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Several years ago, when Disney tried to trademark the Día de los Muertos (Day of the Dead), political cartoonist Lalo Alcaraz was one of the most vocal critics. That’s why it came as a surprise to many when news broke this week that Pixar, which is owned by Disney, hired Alcaraz to work on its animated film “Coco” that’s centered on the Mexican holiday.
The film, scheduled to release in 2017, is about a 12-year-old boy named Miguel who, according to filmmakers, goes on a magical journey to find out “where he comes from, what his place is within his family, and how families stay woven together across time through the simple act of remembrance.” It comes a year after 20th Century Fox released its animated Day of the Dead-themed film “The Book of Life.”
A spokesperson for Pixar told NBC News that Alcaraz was hired as a consultant for the film, but declined to make Alcaraz available for an interview.
Alcaraz took to Twitter on Sunday to announce his new role: “ESPECIAL ANNOUNCEMENT: I am on the team creating the new Pixar Day of the Dead movie titled ‘Coco.’”
The acclaimed Los Angeles-based political cartoonist has been drawing editorial cartoons for the L.A. Weekly since 1992. He’s also the creator of the first nationally syndicated Latino-themed political daily comic strip called “La Cucaracha.” His work has appeared in numerous publications.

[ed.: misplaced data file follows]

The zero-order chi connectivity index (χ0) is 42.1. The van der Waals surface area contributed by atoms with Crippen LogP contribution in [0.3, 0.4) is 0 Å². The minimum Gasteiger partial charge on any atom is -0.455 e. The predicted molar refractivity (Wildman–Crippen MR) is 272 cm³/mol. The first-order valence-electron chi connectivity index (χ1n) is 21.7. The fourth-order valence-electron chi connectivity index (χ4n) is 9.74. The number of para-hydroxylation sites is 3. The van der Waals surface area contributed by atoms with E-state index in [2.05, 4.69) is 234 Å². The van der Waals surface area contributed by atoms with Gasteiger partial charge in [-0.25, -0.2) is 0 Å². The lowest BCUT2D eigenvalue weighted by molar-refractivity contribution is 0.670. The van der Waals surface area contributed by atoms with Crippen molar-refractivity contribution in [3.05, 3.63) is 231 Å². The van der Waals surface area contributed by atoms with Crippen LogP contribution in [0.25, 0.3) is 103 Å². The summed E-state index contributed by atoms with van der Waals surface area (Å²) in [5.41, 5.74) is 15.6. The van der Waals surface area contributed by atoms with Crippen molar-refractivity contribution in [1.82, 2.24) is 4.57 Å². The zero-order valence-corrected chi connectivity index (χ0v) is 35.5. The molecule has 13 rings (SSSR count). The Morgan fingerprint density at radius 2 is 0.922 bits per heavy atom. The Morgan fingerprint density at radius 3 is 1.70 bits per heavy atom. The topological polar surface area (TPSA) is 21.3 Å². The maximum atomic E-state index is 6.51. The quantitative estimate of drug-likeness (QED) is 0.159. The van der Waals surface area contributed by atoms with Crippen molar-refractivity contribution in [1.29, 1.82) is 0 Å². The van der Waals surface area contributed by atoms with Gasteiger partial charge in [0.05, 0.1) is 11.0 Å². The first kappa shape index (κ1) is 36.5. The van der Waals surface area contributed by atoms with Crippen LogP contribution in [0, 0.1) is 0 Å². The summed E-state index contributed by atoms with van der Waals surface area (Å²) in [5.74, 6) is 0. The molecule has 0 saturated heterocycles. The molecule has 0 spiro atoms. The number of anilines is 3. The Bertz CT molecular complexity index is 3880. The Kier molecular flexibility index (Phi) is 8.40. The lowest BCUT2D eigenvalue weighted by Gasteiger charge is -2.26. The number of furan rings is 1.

A few years ago, Alcaraz signed on as a writer on the FOX comedy show “Bordertown.” The show centers on the daily lives of two neighbors, Bud Buckwald and Ernesto Gonzales, who live in a fictitious desert town near the Mexico border.
Reaction from his followers regarding his new role with “Coco” has mostly been positive and encouraging.
One person said on Twitter that Disney “heard our anger” regarding its attempt to trademark Day of the Dead and “responded correctly in hiring a great talent.” Another tweeted that Alcaraz has “put in time, dedication and hard work into this” and that people “should celebrate not hate.”
But some questioned why Alcaraz decided to work with Disney after criticizing the company in the past, referring to him as a sell-out and a “Tío Taco,” which is equivalent of the derogatory slur “Uncle Tom.”
They recalled that in 2013 Alcaraz responded to Disney’s attempt to trademark the Day of the Dead by sketching a movie poster of a skeletal Godzilla-sized Mickey Mouse and naming it Muerto Mouse. At the top of the poster he wrote: “It’s coming to trademark your cultura.”
Long before Muerto Mouse, in 1994, Alcaraz published a book of political cartoons titled “Migra Mouse: Political Cartoons on Immigration.” On the front cover was Mickey Mouse dressed in a Border Patrol uniform. Alcaraz created Migra Mouse to call out Disney for supporting then-Gov. Pete Wilson, who championed a law known as Proposition 187 that sought to ban most public services to undocumented immigrants.
Alcaraz has responded to the criticism of his Pixar work by saying he is “a Chicano artist” who wants to ensure “Coco” reflects the true meaning behind the Mexican Day of the Dead holiday. He also said he hopes to “consult on the story and the look” of the film.
“These movies are being made with or without our input,” he said on Twitter, referring to films that reflect the Mexican-American culture. “I believe it’s better to have input, don’t you?